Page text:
Introduction: Child Protection Minimum Standards and RA 10821 Training Manual
In 2007, the Philippines adopted the humanitarian cluster approach with the issuance of National Disaster Coordinating Council (NDCC) Circular No. 05, s. 2007 (Institutionalization of the Cluster Approach in the Philippine Disaster Management System). Among these thematic structures is the Protection Cluster led by the Department of Social Welfare and Development (DSWD).
Under the Protection Cluster, the National and Regional Child Protection Working Group were formally organized in 2009 following Typhoon Ondoy (International Name: Ketsana). With the enactment of Republic Act 10821 in 2016, the NCPWG and RCPWGs are mandated to ensure that child-centered initiatives are prioritized in disaster response.
In line with this overall goal, the National Child Protection Working Group (NCPWG) in the Philippines implemented several capacity building efforts for duty bearers, organizations, and institutions working along child protection at all administrative levels.
To harmonize these capacity building efforts and ensure its consistency with Republic Act 10821 and the global Child Protection Minimum Standards in Humanitarian Action alternatively called Child Protection Minimum Standards (CPMS), this training manual was developed by the NCPWG to capacitate and equip the individual members and teams of both the NCPWG and the 17 RCPWGs with adequate knowledge and skills to handle preparedness, mitigation and response in addressing child protection needs in times of emergency.
What are the objectives of this training?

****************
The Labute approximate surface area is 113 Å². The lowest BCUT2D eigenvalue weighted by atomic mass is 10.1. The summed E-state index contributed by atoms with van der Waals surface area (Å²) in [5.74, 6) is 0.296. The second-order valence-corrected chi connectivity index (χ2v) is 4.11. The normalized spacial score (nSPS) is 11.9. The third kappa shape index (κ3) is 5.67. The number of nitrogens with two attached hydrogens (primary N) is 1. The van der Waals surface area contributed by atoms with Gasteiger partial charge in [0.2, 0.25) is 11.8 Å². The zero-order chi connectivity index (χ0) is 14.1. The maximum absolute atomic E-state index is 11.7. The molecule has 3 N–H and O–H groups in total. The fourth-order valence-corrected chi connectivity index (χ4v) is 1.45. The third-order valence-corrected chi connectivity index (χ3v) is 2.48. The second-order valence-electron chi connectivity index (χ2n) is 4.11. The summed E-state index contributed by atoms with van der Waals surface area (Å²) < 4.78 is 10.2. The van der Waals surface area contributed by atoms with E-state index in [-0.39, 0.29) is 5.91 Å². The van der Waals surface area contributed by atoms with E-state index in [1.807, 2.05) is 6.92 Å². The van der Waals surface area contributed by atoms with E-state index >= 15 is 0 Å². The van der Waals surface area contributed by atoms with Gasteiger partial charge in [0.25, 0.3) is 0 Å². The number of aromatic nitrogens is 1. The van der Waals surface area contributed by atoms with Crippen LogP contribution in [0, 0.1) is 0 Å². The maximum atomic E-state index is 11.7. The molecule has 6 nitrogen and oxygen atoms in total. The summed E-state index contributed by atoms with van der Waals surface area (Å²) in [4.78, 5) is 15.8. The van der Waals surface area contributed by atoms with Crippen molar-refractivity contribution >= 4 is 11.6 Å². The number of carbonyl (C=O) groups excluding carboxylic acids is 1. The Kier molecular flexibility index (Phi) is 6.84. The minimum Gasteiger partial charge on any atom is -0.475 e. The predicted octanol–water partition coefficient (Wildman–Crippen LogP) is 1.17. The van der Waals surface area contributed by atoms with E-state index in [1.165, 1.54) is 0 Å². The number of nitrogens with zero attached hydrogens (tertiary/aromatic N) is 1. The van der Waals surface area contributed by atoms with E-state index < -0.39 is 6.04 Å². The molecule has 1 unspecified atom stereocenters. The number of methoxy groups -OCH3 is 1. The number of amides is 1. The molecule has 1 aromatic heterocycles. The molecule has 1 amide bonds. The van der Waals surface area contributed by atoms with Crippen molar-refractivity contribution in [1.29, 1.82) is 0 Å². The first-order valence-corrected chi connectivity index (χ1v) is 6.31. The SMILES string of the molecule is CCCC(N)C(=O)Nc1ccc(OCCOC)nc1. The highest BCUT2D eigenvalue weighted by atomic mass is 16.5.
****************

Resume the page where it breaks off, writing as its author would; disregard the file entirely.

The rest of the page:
This training generally aims to capacitate and equip emergency responders and other service providers with adequate knowledge and skills to handle preparedness, mitigation, and response in addressing child protection needs in times of emergency.
Specifically, this training program has the following objectives:
Orient emergency responders with the salient provisions of Republic Act 10821 and the global Child Protection in Humanitarian Action, and demonstrate its relevance to their initiatives before, during, and after an emergency.
Mainstream Child Protection in other humanitarian sectors, ensuring that child protection considerations inform all aspects of humanitarian action and minimize risks to children, in compliance with the “do no harm” principle.
Who are the target recipients of this training?
This training is designed for emergency responders including but not limited to service providers and technical specialists from government institutions, civil society organizations, and international agencies. Participants to this training may include service providers from the sectors of social work, protection, education, health, peace and order, and other relevant disciplines.